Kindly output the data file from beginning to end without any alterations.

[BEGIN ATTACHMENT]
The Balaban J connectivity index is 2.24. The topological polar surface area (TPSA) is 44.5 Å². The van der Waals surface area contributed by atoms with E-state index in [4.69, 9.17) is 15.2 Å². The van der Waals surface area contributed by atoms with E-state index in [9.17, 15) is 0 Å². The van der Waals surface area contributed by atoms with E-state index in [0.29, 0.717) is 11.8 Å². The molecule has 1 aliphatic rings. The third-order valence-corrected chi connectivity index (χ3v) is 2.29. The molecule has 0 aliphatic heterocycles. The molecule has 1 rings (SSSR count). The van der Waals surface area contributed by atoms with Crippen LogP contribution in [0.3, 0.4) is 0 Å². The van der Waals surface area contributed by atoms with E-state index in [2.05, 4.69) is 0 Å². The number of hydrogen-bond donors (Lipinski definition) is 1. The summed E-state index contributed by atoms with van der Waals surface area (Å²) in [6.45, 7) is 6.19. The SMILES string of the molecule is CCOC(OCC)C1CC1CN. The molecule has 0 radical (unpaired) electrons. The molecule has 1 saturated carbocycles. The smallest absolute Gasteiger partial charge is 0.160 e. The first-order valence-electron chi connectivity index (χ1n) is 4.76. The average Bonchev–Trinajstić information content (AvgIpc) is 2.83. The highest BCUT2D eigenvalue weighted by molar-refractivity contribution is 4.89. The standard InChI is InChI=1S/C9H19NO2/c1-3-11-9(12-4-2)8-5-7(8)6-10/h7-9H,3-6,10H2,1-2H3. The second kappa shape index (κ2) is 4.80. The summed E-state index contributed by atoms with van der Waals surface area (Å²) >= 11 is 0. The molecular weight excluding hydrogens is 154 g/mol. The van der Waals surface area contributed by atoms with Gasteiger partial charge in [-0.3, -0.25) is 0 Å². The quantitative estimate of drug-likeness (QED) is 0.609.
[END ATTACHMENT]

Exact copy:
The Balaban J connectivity index is 2.24. The topological polar surface area (TPSA) is 44.5 Å². The van der Waals surface area contributed by atoms with E-state index in [4.69, 9.17) is 15.2 Å². The van der Waals surface area contributed by atoms with E-state index in [9.17, 15) is 0 Å². The van der Waals surface area contributed by atoms with E-state index in [0.29, 0.717) is 11.8 Å². The molecule has 1 aliphatic rings. The third-order valence-corrected chi connectivity index (χ3v) is 2.29. The molecule has 0 aliphatic heterocycles. The molecule has 1 rings (SSSR count). The van der Waals surface area contributed by atoms with Crippen LogP contribution in [0.3, 0.4) is 0 Å². The van der Waals surface area contributed by atoms with E-state index in [2.05, 4.69) is 0 Å². The number of hydrogen-bond donors (Lipinski definition) is 1. The summed E-state index contributed by atoms with van der Waals surface area (Å²) in [6.45, 7) is 6.19. The SMILES string of the molecule is CCOC(OCC)C1CC1CN. The molecule has 0 radical (unpaired) electrons. The molecule has 1 saturated carbocycles. The smallest absolute Gasteiger partial charge is 0.160 e. The first-order valence-electron chi connectivity index (χ1n) is 4.76. The average Bonchev–Trinajstić information content (AvgIpc) is 2.83. The highest BCUT2D eigenvalue weighted by molar-refractivity contribution is 4.89. The standard InChI is InChI=1S/C9H19NO2/c1-3-11-9(12-4-2)8-5-7(8)6-10/h7-9H,3-6,10H2,1-2H3. The second kappa shape index (κ2) is 4.80. The summed E-state index contributed by atoms with van der Waals surface area (Å²) >= 11 is 0. The molecular weight excluding hydrogens is 154 g/mol. The van der Waals surface area contributed by atoms with Gasteiger partial charge in [-0.3, -0.25) is 0 Å². The quantitative estimate of drug-likeness (QED) is 0.609.